A number of people over the last while asked me how I intend to vote in the forthcoming referendum on the fiscal compact. At the moment I am firmly in the I don’t know camp.
I have previously blogged and written about my concerns regarding the fiscal compact. I think we’re being asked to sign up for something which is in principle a good idea, that is to say it is better for government not to be ill-disciplined with regard to the taxpayers money. There are problems with regards to how we measure some of the key aspects of this proposed fiscal compact, issues around its effectiveness, and concerns as to whether or not it will have an overly large impact upon the bond market.
If we do not sign up for this fiscal contact what happens?
We will not be thrown out of the Euro. No such mechanism exists, and if we can countenance a Eurozone which contains Greece then we can imagine a Eurozone that contains an Ireland which is not adhering to the fiscal compact.
Nor will we be thrown out of the European Union.
As things stand at present if we do not adhere to the fiscal compact then we will not be in a position, should we need to, to obtain funds from the proposed European Stability Mechanism. Of course, obtaining funds from the European stability mechanism is only something that would occur if we required a second bailout, and the government have previously described the notion that we would need such a bailout as ludicrous. So would be signing up to obtain that which we do not need….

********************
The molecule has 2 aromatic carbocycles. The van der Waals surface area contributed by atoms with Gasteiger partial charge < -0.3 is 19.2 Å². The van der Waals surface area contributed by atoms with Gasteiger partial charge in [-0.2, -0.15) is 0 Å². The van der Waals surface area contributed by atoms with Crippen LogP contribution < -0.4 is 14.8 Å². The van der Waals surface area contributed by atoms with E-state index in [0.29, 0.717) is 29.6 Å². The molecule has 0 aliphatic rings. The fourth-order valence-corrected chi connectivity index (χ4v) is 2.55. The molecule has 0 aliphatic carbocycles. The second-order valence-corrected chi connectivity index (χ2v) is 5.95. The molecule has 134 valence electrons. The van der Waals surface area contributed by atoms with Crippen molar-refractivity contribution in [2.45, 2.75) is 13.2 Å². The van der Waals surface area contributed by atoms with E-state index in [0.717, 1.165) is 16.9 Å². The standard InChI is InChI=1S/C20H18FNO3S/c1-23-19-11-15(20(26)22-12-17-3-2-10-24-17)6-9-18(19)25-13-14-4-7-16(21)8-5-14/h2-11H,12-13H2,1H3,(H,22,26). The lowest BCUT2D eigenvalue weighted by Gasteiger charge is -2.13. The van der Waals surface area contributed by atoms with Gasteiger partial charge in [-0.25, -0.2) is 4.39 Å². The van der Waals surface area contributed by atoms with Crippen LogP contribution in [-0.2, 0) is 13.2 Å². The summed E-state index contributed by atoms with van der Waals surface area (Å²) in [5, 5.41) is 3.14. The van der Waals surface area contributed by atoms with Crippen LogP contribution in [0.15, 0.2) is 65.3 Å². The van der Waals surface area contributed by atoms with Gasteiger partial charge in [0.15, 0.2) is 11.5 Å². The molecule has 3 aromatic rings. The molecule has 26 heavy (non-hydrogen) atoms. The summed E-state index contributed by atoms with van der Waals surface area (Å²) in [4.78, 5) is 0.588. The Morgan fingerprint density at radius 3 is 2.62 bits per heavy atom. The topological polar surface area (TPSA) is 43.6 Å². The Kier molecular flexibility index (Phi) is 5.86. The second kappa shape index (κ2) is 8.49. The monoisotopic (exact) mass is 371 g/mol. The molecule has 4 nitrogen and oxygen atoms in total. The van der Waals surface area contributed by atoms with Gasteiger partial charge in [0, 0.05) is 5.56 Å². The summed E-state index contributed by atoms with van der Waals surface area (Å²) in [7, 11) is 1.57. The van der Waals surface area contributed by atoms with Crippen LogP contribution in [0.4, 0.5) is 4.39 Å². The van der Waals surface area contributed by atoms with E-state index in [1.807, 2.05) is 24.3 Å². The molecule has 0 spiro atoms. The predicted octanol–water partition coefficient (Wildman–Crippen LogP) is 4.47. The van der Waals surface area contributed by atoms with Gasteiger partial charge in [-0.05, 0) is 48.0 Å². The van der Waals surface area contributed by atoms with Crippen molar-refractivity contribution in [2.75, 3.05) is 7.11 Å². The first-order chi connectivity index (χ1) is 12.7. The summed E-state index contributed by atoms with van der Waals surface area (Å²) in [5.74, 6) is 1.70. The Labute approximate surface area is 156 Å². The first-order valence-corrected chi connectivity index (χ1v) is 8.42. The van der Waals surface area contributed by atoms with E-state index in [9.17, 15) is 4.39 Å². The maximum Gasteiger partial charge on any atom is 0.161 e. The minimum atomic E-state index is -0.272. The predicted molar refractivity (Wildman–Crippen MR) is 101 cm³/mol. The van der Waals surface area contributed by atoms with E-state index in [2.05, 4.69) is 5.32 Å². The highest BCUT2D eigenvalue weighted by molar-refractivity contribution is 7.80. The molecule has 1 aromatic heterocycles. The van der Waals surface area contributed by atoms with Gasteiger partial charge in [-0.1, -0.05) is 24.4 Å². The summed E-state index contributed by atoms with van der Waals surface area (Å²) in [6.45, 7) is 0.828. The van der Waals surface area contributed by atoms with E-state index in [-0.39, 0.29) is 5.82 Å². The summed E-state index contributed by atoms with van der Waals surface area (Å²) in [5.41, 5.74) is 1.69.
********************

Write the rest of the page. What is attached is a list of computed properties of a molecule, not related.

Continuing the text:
There is some question about whether or not not adhering to the fiscal compact would cast doubt on our bona fides in relation to acting like a financially mature country. The concern is that if we did not do so then, having to go back to the bond market as we will be doing if we believe the government, we would be facing into higher bond costs than would otherwise be the case. There’s nothing whatsoever to stop the Irish government from putting in place a domestically originated fiscal responsibility Bill. In fact, such an opportunity was presented by the tabling of exactly that Bill by Sen Sean Barrett, which the government declined to support but which to their credit did not vote down. A set of slides explaining the background to the bill and to fiscal rules in general is here.
There will not be a rain of frogs, nor will we see (somewhat contingent on the proposal in item 4) in mass outflow of deposits or a mass outflow of foreign direct investment. These may outflow anyway, but the mere declining to participate in a European fiscal compact (but making it clear that we would pretty much do the things that are suggested by the compact, although in a more sensible manner) is in my view unlikely to be the catalyst.